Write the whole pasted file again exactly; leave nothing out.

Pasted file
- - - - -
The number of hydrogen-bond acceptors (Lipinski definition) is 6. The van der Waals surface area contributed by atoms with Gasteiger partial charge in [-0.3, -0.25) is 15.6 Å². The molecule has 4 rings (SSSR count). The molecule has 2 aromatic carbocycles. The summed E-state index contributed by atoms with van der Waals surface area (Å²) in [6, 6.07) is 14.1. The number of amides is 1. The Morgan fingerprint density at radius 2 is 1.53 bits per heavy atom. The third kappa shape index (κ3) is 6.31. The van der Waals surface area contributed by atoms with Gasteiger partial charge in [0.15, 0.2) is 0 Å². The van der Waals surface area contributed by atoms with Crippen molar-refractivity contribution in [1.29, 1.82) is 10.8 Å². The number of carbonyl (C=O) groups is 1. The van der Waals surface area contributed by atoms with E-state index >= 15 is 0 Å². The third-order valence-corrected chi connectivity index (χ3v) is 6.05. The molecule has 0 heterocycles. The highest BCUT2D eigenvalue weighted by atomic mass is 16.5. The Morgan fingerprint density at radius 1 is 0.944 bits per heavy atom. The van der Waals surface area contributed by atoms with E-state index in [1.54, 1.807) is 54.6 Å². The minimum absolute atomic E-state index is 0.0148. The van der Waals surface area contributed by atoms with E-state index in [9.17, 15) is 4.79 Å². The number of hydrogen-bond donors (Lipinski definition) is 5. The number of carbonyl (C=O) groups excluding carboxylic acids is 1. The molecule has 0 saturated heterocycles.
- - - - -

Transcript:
The number of hydrogen-bond acceptors (Lipinski definition) is 6. The van der Waals surface area contributed by atoms with Gasteiger partial charge in [-0.3, -0.25) is 15.6 Å². The molecule has 4 rings (SSSR count). The molecule has 2 aromatic carbocycles. The summed E-state index contributed by atoms with van der Waals surface area (Å²) in [6, 6.07) is 14.1. The number of amides is 1. The Morgan fingerprint density at radius 2 is 1.53 bits per heavy atom. The third kappa shape index (κ3) is 6.31. The van der Waals surface area contributed by atoms with Gasteiger partial charge in [0.15, 0.2) is 0 Å². The van der Waals surface area contributed by atoms with Crippen molar-refractivity contribution in [1.29, 1.82) is 10.8 Å². The number of carbonyl (C=O) groups is 1. The van der Waals surface area contributed by atoms with E-state index >= 15 is 0 Å². The third-order valence-corrected chi connectivity index (χ3v) is 6.05. The molecule has 0 heterocycles. The highest BCUT2D eigenvalue weighted by atomic mass is 16.5. The Morgan fingerprint density at radius 1 is 0.944 bits per heavy atom. The van der Waals surface area contributed by atoms with E-state index in [1.54, 1.807) is 54.6 Å². The minimum absolute atomic E-state index is 0.0148. The van der Waals surface area contributed by atoms with E-state index in [9.17, 15) is 4.79 Å². The number of hydrogen-bond donors (Lipinski definition) is 5. The number of carbonyl (C=O) groups excluding carboxylic acids is 1. The molecule has 0 saturated heterocycles.